# Combinatorics problem regarding two kinds of elements

I'm trying to understand this problem as exposed in William Feller's An introduction to probability theory and its applications:

(d) Flags of one or two colors. In example (1.f) it was shown that r flags can be displayed on n poles in N = n(n+ 1) ... (n+r-1) different ways. We now consider the same problem for flags of one color (considered indistinguishable). Numbering the flags of such a display yields exactly r! displays of r distinguishable flags and hence r flags of the same color can be displayed in N/r! ways.

I understand that a group of r distinguishable elements yield r! ordered samples of size r. But I do not understand why is it that r undistinguished flags can be displayed in N/r! ways. As I think about it, since they are supposed to be undistinguished, shouldn't there be only one way to order them? Does N/r! always yield 1? If so, why?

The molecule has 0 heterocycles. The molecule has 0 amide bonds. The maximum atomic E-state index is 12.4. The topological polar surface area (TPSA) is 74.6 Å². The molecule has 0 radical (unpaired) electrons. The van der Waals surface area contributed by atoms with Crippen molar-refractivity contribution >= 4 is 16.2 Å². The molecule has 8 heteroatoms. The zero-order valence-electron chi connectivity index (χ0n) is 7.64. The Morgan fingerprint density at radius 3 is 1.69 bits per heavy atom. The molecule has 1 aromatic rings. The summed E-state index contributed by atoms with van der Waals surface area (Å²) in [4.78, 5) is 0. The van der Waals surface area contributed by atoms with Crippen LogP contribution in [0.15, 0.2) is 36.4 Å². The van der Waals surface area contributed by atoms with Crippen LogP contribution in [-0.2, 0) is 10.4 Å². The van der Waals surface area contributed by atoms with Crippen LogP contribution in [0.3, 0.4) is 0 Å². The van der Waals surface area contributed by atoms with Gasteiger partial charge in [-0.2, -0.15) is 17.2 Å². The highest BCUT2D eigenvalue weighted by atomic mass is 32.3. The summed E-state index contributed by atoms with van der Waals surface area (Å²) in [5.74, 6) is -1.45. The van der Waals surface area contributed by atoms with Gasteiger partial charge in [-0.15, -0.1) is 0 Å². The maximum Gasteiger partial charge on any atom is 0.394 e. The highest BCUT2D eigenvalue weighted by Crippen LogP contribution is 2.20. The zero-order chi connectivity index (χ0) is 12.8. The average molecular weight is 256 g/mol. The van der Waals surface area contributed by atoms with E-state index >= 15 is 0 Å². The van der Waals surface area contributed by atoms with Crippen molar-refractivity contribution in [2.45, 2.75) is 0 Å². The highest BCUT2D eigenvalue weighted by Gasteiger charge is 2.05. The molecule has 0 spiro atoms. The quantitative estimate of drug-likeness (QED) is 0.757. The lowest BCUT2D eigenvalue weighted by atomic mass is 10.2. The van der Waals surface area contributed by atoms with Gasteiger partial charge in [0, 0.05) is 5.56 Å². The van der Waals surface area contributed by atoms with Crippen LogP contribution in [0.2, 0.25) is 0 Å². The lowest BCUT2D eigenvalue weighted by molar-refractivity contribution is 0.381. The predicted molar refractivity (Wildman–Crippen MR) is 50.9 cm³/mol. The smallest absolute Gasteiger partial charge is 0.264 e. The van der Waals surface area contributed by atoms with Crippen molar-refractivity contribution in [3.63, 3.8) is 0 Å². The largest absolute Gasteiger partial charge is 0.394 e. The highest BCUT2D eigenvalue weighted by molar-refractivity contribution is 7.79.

Many thanks

Put stickers with numbers $$1$$ to $$r$$ on the flags. Now after displaying the $$r$$ flags on $$n$$ poles, you can rearrange the stickers in $$r!$$ ways. That is, $$r!$$ different ways to display distinguishable flags correspond to $$1$$ way to display indistinguishable flags. Hence, if there are $$N$$ ways to display distinguishable flags, then there are $$N/r!$$ ways to display indistinguishable flags. The number $$N/r!$$ is not always $$1$$. For example if there are $$n=2$$ poles and $$r=3$$ indistinguishable flags there are $$4$$ ways to display them (indexed by the number of flags on the first pole). In fact displaying $$r$$ indistinguishable flags on $$n$$ poles counts the number of ordered number partitions of $$r$$ into $$n$$ non-negative parts, in the example with $$n=2$$, $$r=3$$ the displays correspond to the $$4$$ partitions $$0+3, 1+2, 2+1, 3+0.$$